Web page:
Don't They Have Birth Control up in Alaska?
A Commentary By Froma Harrop
I had dinner last night with a Republican-leaning independent who was despondent over John McCain's choice of Alaska Gov. Sarah Palin as his running mate. She had been looking forward to supporting McCain as a fiscal conservative with a deep understanding of foreign relations. But all she could now see was that picture of Palin's pregnant 17-year-old looking defiant and stupid as she held mom's fifth baby.
Many religious conservatives are jubilant. They regard Palin as a swell choice because her high-schooler was going to have the baby. The line sent my friend into shock. This is not a matter of abortion politics, she said, but of managing one's own affairs.
"Don't they have birth control up in Alaska?" she asked.
If that view has any currency among Republican-leaners, you can imagine what other independents are thinking. Or disaffected supporters of Hillary Clinton. Barack Obama's recent pandering toward the Clinton holdouts didn't do the Democrat a fraction of the good that McCain is doing him. McCain's apparent belief that dangling any woman before diehard Clinton fans would win them over may be optimistic.
Until now, one could counter the Democrats' argument that a McCain presidency would amount to a third term for Bush. After all, McCain is a deficit hawk. He cares about the environment. Many pro-choice voters were willing to overlook McCain's generally anti-abortion stance on the belief that he didn't really care about the issue. And the widespread concern regarding McCain's age could have been assuaged by the choice of a competent vice president.
Then who does McCain pick for VP? A 44-year-old who parades her dysfunctional family as a poster-child for conservative values. Who has virtually no foreign policy experience. Who as mayor of an Alaskan town of 6,700 hired lobbyists to reel in $27 million in federal pork. That's $4,030 of the U.S. taxpayers' money per resident. We thought McCain wanted to close down the trough.
Democratic House Speaker Nancy Pelosi has five children, but she waited until they were grown before she ran for high political office. Palin returned to the job three days after giving birth to a special needs child, all the while her 17-year-old is entertaining a lover. And what about plans to have the girl wed the stud, author of some very unromantic remarks on Facebook? Note that she's been pregnant for five months and still no matrimony. These nuptials couldn't be a last-minute political move, could they?
Palin supporters insist that her out-of-control home life will resonate with many American families. Yes, if they're from Mars or perhaps on welfare.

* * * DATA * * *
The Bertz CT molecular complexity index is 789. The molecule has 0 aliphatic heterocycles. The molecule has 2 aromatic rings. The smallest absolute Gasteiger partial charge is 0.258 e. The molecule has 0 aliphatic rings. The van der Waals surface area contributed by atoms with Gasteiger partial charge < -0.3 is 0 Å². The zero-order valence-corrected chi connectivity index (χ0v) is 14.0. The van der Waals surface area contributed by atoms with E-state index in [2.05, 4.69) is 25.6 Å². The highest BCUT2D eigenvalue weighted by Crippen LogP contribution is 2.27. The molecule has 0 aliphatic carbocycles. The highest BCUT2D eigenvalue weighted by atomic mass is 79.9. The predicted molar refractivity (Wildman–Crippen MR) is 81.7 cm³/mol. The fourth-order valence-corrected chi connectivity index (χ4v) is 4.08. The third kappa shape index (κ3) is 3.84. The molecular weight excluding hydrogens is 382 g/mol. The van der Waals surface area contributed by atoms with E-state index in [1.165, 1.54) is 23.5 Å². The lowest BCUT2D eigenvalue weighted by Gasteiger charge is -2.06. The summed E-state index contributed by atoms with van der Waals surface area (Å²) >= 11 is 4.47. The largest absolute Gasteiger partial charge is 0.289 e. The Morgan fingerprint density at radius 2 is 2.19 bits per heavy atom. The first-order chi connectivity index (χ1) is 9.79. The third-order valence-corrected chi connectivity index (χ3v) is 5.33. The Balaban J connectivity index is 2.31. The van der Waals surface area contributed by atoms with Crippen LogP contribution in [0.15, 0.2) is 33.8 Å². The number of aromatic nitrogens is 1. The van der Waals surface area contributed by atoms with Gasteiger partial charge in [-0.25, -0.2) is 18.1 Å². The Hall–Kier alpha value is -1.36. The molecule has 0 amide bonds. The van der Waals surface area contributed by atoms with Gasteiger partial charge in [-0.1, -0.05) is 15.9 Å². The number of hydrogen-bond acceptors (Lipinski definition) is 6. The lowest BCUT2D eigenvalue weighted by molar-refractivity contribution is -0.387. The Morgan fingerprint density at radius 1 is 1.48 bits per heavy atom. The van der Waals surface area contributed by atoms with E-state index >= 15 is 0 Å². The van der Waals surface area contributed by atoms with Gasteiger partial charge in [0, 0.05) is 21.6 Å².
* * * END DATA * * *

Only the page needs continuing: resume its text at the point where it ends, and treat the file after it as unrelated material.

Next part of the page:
What a McCain presidency now promises is another four years of Terri Schiavo and other artifacts of the cultural right. You remember Schiavo's husband having to fight the Bush administration and Republican Congress to remove his wife -- in a vegetative state for 15 years -- from life support. It's four more years of national humiliation as our leadership undermines the teaching of evolutionary science, and if something happens to John McCain, opposes stem-cell research.
One tries to untangle McCain's political calculations. The Schiavo case, creationism and similar excesses appeal to a passionate but small slice of the electorate. They are one reason voters are booting Republicans out of power. So while some religious conservatives may be "energized" by the Palin pick, most everyone else is revolted.
You can't figure McCain. He had been doing well up to now -- holding even with Obama in a dreadful year for Republicans and building support among the independents who call the shots in swing states. This Palin deal makes you question not only his judgment, but -- if he really had vetted Sarah Palin -- his sanity.
COPYRIGHT 2008 THE PROVIDENCE JOURNAL CO.
See Other Political Commentaries
See Other Commentaries by Froma Harrop
Views expressed in this column are those of the author, not those of Rasmussen Reports.
Rasmussen Reports is a media company specializing in the collection, publication and distribution of public opinion information.
We conduct public opinion polls on a variety of topics to inform our audience on events in the news and other topics of interest. To ensure editorial control and independence, we pay for the polls ourselves and generate revenue through the sale of subscriptions, sponsorships, and advertising. Nightly polling on politics, business and lifestyle topics provides the content to update the Rasmussen Reports web site many times each day. If it's in the news, it's in our polls. Additionally, the data drives a daily update newsletter and various media outlets across the country.
Some information, including the Rasmussen Reports daily Presidential Tracking Poll and commentaries are available for free to the general public. Subscriptions are available for $4.95 a month or 34.95 a year that provide subscribers with exclusive access to more than 20 stories per week on upcoming elections, consumer confidence, and issues that affect us all. For those who are really into the numbers, Platinum Members can review demographic crosstabs and a full history of our data.
To learn more about our methodology, click here.